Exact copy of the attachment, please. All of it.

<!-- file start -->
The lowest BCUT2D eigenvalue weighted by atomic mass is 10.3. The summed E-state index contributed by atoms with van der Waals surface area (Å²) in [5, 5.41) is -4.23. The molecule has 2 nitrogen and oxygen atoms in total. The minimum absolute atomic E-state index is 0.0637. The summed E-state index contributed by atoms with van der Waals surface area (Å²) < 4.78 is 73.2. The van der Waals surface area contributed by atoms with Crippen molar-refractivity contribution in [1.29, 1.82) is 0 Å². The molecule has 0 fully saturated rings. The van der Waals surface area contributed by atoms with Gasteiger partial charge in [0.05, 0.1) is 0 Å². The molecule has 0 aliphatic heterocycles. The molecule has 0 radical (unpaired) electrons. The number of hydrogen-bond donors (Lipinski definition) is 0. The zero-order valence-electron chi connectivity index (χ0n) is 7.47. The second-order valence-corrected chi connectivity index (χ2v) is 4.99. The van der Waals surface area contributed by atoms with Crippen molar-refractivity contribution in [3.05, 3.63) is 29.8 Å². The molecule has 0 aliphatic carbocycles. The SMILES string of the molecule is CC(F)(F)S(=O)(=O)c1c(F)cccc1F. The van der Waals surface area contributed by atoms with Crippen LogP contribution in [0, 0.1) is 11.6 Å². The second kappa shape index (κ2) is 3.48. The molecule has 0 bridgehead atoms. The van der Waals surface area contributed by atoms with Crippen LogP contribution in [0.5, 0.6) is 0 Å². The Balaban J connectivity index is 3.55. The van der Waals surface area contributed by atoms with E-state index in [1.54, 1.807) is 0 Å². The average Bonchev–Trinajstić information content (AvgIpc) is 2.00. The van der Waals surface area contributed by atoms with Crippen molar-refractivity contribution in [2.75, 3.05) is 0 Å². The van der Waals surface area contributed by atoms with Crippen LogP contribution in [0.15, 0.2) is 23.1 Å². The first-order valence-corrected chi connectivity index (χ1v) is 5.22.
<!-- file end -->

The lowest BCUT2D eigenvalue weighted by atomic mass is 10.3. The summed E-state index contributed by atoms with van der Waals surface area (Å²) in [5, 5.41) is -4.23. The molecule has 2 nitrogen and oxygen atoms in total. The minimum absolute atomic E-state index is 0.0637. The summed E-state index contributed by atoms with van der Waals surface area (Å²) < 4.78 is 73.2. The van der Waals surface area contributed by atoms with Crippen molar-refractivity contribution in [1.29, 1.82) is 0 Å². The molecule has 0 fully saturated rings. The van der Waals surface area contributed by atoms with Gasteiger partial charge in [0.05, 0.1) is 0 Å². The molecule has 0 aliphatic heterocycles. The molecule has 0 radical (unpaired) electrons. The number of hydrogen-bond donors (Lipinski definition) is 0. The zero-order valence-electron chi connectivity index (χ0n) is 7.47. The second-order valence-corrected chi connectivity index (χ2v) is 4.99. The van der Waals surface area contributed by atoms with Crippen molar-refractivity contribution in [3.05, 3.63) is 29.8 Å². The molecule has 0 aliphatic carbocycles. The SMILES string of the molecule is CC(F)(F)S(=O)(=O)c1c(F)cccc1F. The van der Waals surface area contributed by atoms with Crippen LogP contribution in [0, 0.1) is 11.6 Å². The second kappa shape index (κ2) is 3.48. The molecule has 0 bridgehead atoms. The van der Waals surface area contributed by atoms with Crippen LogP contribution in [0.5, 0.6) is 0 Å². The Balaban J connectivity index is 3.55. The van der Waals surface area contributed by atoms with E-state index in [1.54, 1.807) is 0 Å². The average Bonchev–Trinajstić information content (AvgIpc) is 2.00. The van der Waals surface area contributed by atoms with Crippen molar-refractivity contribution in [2.75, 3.05) is 0 Å². The van der Waals surface area contributed by atoms with Crippen LogP contribution in [0.15, 0.2) is 23.1 Å². The first-order valence-corrected chi connectivity index (χ1v) is 5.22.